NALI functions as a language institute, offering training and university credit to participants. The 1988 Institute was held in Tempe, Arizona, with a theme of "Strengthening Native Languages through Unity and Commitment." This theme, combined with the fact that the Indian people of Arizona were in the process of trying to defeat the "English Only" movement, produced a unique atmosphere. The result was the creation of a resolution which has come to be known as SJ Resolution 379 of the 100th Congress.

SJ Resolution 379 sailed through the Senate without any dissension. However, the resolution failed to be introduced in the House and, therefore, failed in the 100th Congress. Fortunately, it has been re-introduced in the 101st Congress. Needless to say, this resolution will require the support of as many concerned Indian people and organizations as can be mustered.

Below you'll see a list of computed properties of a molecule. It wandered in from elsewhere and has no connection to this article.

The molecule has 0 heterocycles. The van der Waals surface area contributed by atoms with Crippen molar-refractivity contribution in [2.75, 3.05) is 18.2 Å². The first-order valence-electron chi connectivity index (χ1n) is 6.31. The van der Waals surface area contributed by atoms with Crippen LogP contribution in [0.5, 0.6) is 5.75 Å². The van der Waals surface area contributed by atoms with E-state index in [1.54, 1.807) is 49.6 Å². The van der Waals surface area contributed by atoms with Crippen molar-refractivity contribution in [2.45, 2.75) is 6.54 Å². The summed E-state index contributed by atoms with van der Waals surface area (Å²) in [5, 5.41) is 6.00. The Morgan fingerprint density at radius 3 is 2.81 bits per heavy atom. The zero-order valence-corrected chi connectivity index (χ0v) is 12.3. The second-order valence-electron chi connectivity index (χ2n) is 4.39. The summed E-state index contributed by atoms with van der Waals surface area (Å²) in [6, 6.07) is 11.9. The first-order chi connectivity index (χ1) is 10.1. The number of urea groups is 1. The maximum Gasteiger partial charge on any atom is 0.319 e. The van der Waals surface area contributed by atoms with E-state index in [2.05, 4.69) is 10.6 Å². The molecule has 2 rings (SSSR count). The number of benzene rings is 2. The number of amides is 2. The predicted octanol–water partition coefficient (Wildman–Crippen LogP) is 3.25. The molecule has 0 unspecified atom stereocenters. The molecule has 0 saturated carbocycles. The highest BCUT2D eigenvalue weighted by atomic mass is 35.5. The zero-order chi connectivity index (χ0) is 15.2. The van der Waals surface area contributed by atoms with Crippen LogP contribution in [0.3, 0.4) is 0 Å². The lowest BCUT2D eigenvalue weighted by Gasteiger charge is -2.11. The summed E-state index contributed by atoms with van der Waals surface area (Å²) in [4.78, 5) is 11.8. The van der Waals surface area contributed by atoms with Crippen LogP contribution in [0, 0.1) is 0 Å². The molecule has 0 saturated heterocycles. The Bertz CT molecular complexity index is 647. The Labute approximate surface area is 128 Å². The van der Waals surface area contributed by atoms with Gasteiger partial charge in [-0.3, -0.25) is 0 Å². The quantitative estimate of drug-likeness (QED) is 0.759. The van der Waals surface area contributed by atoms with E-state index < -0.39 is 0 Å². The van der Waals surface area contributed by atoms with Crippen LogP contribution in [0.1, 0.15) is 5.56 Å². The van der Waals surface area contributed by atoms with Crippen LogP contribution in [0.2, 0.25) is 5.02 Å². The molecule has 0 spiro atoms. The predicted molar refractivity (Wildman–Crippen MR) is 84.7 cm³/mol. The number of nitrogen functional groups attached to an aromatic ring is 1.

During this time of constant pressure placed on all peoples to deal with the realities of the proponents of the "English Only" movement, NALI finds it an absolute necessity to reaffirm its position concerning the languages of indigenous Americans. We must move forward with great speed and urgency to protect, preserve, and promote our rights to use, practice, and develop Native American languages.

We, the NALI Executors, are certain that all indigenous peoples, having mutual respect, concerns, and interests, will be strengthened by our unity and collective efforts. The 1990 Institute will be held again in Oklahoma. Anyone interested in the survival of native languages is invited.

NALI Board of Executors

Shirley Brown, Harlene Green, Doris Beleele, Patricia Locke, Carl Downing, Glenda Barrett

Appendix B
About the Contributors